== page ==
EDITORIAL: Judicial appointment
Parliamentary Hearing Committee must act responsibly and see that only men of integrity reach the highest positions
Chief Justice nominee Cholendra Shumsher JB Rana faces a tough time at the Parliamentary Hearing Committee, where he is being grilled on a number of issues, including some of the controversial verdicts he gave while he served as a judge in the courts. The hearings on Sunday could not complete for lack of time, and they will continue on Tuesday, when his fate will also likely be decided. Unlike in the past, heads of constitutional bodies - as well as ambassadorial nominees - must face the PHC before their appointment as per the constitutional norms to see that they are fit to hold the post and capable of carrying out their duty as per the expectations of the people. The hearings are not always pleasant, and the nominees face a barrage of unexpected questions while having to present themselves with a host of ideas and plans on what they intend to do if they assume office.
Accordingly, Rana has unveiled his action plan to bring good governance to shore up the people’s trust in the judiciary. He has said that middlemen would be discouraged from influencing court cases and that corruption would see zero tolerance under him, if he is confirmed as the chief justice. While his intentions merit praise, why then did quite a few of his verdicts in the past kick up a storm? For example, the PHC is seeking clarification from Rana on why he allowed the transfer of ownership of a public pond spread over four bighas of land in Parsa to one Pramod Bikram Shah. Or why he, as a judge in the Special Court, acquitted former minister Jay Prakash Prasad Gupta of corruption? His understanding that the card game “Marriage” was a game of intellectuals, and not gambling, actually raised quite a few eyebrows. With such controversial verdicts, are we in for more of such contentious decisions should he be appointed the Chief Justice?
While the practice of conducting a hearing in the parliamentary committee is being done as per the constitutional norms, one must see to it that it does not become a mere ritual. Seriousness seems to be lacking on the part of the PHC members while conducting the hearings. The questions are often shallow, mostly based on information picked up from media reports. On the other hand, the nominees make a host of promises, only to be forgotten once he or she is appointed. The agenda of reform in the judiciary tends to surface only when it is time to change the guard there. This perhaps explains why the people’s trust in the judiciary has been waning over the years. Hence, the PHC must act responsibly and see that only men of integrity reach the highest positions. But this is difficult in a country where politics has interfered in every sphere, including the judiciary. It is difficult, but the PHC has the moral obligation to keep politics out of any appointment being made, and this is particularly important in the judiciary because it ultimately keeps tab of the executive. The political parties, on their part, could start working to keep the judiciary independent and free from political maneuvering. This again boils down to the promises the parties made during the general election to give the country good governance.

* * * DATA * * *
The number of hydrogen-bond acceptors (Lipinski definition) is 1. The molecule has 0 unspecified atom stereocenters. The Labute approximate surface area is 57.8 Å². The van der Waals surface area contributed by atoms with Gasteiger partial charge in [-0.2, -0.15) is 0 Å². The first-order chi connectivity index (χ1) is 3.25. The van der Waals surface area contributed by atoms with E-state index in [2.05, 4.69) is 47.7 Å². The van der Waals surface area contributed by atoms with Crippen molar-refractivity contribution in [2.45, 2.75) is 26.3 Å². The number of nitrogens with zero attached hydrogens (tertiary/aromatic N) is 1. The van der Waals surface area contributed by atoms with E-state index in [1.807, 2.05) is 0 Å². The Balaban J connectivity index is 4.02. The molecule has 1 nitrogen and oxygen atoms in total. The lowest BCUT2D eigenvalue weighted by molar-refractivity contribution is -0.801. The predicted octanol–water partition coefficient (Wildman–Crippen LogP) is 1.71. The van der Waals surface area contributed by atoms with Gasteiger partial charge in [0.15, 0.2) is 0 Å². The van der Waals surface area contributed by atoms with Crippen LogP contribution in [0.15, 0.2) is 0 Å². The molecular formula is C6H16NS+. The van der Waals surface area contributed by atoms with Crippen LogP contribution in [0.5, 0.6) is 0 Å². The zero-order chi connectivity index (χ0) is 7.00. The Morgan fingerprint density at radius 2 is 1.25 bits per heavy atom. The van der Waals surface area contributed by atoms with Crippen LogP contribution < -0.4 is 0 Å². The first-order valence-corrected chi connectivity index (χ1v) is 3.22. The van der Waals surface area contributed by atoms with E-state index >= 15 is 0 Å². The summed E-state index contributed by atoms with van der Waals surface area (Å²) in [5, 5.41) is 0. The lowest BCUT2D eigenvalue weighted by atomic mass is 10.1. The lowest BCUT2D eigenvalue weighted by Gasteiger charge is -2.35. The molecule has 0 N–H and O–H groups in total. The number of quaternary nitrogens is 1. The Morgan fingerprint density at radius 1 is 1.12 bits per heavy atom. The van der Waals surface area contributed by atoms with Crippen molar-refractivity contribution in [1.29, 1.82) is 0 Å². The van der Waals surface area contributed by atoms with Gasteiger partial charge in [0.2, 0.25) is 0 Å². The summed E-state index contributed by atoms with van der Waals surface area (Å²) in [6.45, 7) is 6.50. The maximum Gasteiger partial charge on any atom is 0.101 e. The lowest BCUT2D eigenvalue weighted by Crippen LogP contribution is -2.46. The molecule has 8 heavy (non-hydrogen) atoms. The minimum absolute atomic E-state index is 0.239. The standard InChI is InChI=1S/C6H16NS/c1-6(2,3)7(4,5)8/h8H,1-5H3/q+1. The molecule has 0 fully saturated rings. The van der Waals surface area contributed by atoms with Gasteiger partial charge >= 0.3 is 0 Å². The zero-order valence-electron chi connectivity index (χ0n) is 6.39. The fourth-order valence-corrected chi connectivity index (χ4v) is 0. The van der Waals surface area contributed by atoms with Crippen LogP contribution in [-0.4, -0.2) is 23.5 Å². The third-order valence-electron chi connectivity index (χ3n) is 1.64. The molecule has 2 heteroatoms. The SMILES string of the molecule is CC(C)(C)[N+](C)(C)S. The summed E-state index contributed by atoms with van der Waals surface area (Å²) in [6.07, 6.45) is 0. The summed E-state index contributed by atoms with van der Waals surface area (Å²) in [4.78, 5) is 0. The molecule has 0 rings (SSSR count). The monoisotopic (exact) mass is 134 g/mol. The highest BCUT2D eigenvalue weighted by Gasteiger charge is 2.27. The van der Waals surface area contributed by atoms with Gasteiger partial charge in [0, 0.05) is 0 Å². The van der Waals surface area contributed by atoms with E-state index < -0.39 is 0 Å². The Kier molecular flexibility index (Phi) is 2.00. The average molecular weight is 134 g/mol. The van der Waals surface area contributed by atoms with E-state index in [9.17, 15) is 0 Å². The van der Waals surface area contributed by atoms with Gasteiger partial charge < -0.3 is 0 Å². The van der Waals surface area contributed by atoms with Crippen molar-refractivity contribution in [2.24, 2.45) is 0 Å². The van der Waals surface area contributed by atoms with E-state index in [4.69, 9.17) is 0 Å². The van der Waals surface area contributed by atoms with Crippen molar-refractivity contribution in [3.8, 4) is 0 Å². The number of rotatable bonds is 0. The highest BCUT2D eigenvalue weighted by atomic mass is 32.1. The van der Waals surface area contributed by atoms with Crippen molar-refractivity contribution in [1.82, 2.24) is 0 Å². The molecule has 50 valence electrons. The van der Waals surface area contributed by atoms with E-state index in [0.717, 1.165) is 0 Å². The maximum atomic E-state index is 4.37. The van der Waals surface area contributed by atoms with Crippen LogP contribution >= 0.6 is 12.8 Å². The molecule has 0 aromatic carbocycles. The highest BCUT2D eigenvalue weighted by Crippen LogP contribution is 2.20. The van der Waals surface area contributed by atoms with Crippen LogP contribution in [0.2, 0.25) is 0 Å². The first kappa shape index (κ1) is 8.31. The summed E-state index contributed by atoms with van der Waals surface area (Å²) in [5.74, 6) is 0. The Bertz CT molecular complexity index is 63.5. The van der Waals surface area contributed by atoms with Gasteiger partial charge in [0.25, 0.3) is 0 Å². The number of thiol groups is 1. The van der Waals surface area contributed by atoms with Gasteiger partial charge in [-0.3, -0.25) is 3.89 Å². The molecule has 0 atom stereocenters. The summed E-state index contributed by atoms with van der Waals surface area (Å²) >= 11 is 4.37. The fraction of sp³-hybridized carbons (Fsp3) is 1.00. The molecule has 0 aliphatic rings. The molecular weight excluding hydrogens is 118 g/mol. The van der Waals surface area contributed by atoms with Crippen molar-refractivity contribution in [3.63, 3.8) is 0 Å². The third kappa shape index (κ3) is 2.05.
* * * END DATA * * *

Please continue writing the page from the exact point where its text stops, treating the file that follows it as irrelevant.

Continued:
Although the Chitwan National Park (CNP) has witnessed zero poaching over the years, the causes of natural deaths of the one-horned rhino in the park has worried the park officials and conservationists. Protecting the endangered pachyderm from increased natural deaths has now become a challenging task for all. According to data provided by the CNP officials as many as 21 rhinos have died this fiscal due to natural causes within the park and district forest areas. Eleven rhinos died due to old-age while others died as a result of in-fighting.
The CNP is home to the one-horned Asiatic rhino whose population has gone up due to rigorous conservation efforts by the government, park officials and cooperation from the locals. It is a matter of serious concern that such a large number of rhinos have died within a year. The park officials must find out the real causes of their natural deaths. One of the main reasons behind the deaths of such large numbers could be their overpopulation in the park. As per the 2015 census, there were 605 rhinos in the park spread over 952 sq km. One of the best ways to save them from increased natural deaths might be relocating them in other parks.